‘New Boy’

2 Sep

I have just finished reading Tracy Chevalier’s novel New Boy, it is an appropriation of Othello and part of the Hogarth Shakespeare series that also includes Margaret Atwood’s Hag-Seed.

Like OthelloNew Boy explores jealousy, manipulation and choices that cannot be unmade.  Interestingly, New Boy sets the action in a school playground, perhaps alluding to the notion that the manipulation engineered by Ian (the Iago character) is just another childish game.  This setting also allows the easy manipulation of Oesi (the Othello character) to seem more plausible; it makes more sense to me that a child, rather than an adult soldier, may not have the resilience or savvy to withstand the tactics of a manipulator.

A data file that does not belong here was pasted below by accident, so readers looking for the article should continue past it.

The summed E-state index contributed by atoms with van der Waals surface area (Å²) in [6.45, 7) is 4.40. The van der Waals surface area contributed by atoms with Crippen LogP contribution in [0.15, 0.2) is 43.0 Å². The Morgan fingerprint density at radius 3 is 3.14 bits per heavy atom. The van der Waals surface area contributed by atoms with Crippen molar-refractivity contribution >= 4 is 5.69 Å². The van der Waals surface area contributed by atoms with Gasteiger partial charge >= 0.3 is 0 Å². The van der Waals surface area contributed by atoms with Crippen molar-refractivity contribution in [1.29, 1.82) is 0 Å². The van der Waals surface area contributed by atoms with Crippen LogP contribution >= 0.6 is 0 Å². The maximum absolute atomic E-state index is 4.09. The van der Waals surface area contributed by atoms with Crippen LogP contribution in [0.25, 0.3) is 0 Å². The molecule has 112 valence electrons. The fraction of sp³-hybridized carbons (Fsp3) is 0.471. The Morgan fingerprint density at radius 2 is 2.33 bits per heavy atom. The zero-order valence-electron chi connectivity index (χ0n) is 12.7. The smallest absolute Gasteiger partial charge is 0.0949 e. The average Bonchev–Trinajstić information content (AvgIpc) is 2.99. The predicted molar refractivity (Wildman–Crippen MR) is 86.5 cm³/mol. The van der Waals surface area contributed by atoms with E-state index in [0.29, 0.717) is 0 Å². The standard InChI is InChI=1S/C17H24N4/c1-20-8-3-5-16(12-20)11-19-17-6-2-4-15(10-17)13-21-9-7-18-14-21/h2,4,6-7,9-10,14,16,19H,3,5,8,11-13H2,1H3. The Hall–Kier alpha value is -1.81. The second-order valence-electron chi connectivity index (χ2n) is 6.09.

Another interesting choice made by the author is the title.  Unlike Shakespeare who named his text directly after his protagonist, Chevalier has chosen to title hers New Boy,  I think this raises some interesting questions:  Does using the protagonist’s name honour  the protagonist or publicly call out his conduct? Is referencing a status rather than a name a statement of universal applicability or does it buy in to the very prejudice that is described in the text?  Do these choices honour victims or name perpetrators?  Why does the manipulator not have his name or his title plastered across the front of the cover?

I think New Boy could be a really interesting text to teach alongside Othello in Year 11 Advanced, perhaps functioning as a precursor to an HSC study of The Tempest and Hag-Seed.

 

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